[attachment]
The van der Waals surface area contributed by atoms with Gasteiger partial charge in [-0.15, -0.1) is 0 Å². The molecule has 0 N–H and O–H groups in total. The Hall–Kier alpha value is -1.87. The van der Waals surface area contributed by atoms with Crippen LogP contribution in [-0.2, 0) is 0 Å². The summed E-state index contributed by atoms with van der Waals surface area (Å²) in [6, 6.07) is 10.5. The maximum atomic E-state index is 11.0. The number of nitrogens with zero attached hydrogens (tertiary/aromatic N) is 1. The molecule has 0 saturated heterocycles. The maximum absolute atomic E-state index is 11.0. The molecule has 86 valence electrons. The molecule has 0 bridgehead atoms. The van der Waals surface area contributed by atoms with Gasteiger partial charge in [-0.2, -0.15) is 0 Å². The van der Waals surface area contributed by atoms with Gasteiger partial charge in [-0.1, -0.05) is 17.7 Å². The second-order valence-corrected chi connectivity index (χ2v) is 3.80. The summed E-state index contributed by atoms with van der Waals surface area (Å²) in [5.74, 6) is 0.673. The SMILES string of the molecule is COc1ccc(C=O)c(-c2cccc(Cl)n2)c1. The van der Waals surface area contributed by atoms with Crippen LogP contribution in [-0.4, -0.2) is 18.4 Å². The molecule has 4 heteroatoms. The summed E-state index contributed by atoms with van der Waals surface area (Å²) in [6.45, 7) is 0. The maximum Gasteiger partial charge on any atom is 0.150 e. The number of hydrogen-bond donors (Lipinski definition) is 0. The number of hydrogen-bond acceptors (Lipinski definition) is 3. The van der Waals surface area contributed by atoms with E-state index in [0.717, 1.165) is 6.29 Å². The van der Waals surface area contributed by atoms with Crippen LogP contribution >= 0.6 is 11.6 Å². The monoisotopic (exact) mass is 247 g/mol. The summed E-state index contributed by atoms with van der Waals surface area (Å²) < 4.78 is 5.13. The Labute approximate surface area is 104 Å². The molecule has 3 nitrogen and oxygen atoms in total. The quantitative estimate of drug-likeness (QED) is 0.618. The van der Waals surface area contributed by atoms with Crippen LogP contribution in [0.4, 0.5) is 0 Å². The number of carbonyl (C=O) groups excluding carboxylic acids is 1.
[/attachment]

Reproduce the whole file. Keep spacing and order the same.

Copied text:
The van der Waals surface area contributed by atoms with Gasteiger partial charge in [-0.15, -0.1) is 0 Å². The molecule has 0 N–H and O–H groups in total. The Hall–Kier alpha value is -1.87. The van der Waals surface area contributed by atoms with Crippen LogP contribution in [-0.2, 0) is 0 Å². The summed E-state index contributed by atoms with van der Waals surface area (Å²) in [6, 6.07) is 10.5. The maximum atomic E-state index is 11.0. The number of nitrogens with zero attached hydrogens (tertiary/aromatic N) is 1. The molecule has 0 saturated heterocycles. The maximum absolute atomic E-state index is 11.0. The molecule has 86 valence electrons. The molecule has 0 bridgehead atoms. The van der Waals surface area contributed by atoms with Gasteiger partial charge in [-0.2, -0.15) is 0 Å². The van der Waals surface area contributed by atoms with Gasteiger partial charge in [-0.1, -0.05) is 17.7 Å². The second-order valence-corrected chi connectivity index (χ2v) is 3.80. The summed E-state index contributed by atoms with van der Waals surface area (Å²) in [5.74, 6) is 0.673. The SMILES string of the molecule is COc1ccc(C=O)c(-c2cccc(Cl)n2)c1. The van der Waals surface area contributed by atoms with Crippen LogP contribution in [-0.4, -0.2) is 18.4 Å². The molecule has 4 heteroatoms. The summed E-state index contributed by atoms with van der Waals surface area (Å²) in [6.45, 7) is 0. The maximum Gasteiger partial charge on any atom is 0.150 e. The number of hydrogen-bond donors (Lipinski definition) is 0. The number of hydrogen-bond acceptors (Lipinski definition) is 3. The van der Waals surface area contributed by atoms with E-state index in [0.717, 1.165) is 6.29 Å². The van der Waals surface area contributed by atoms with Crippen LogP contribution >= 0.6 is 11.6 Å². The monoisotopic (exact) mass is 247 g/mol. The summed E-state index contributed by atoms with van der Waals surface area (Å²) < 4.78 is 5.13. The Labute approximate surface area is 104 Å². The molecule has 3 nitrogen and oxygen atoms in total. The quantitative estimate of drug-likeness (QED) is 0.618. The van der Waals surface area contributed by atoms with Crippen LogP contribution in [0.4, 0.5) is 0 Å². The number of carbonyl (C=O) groups excluding carboxylic acids is 1.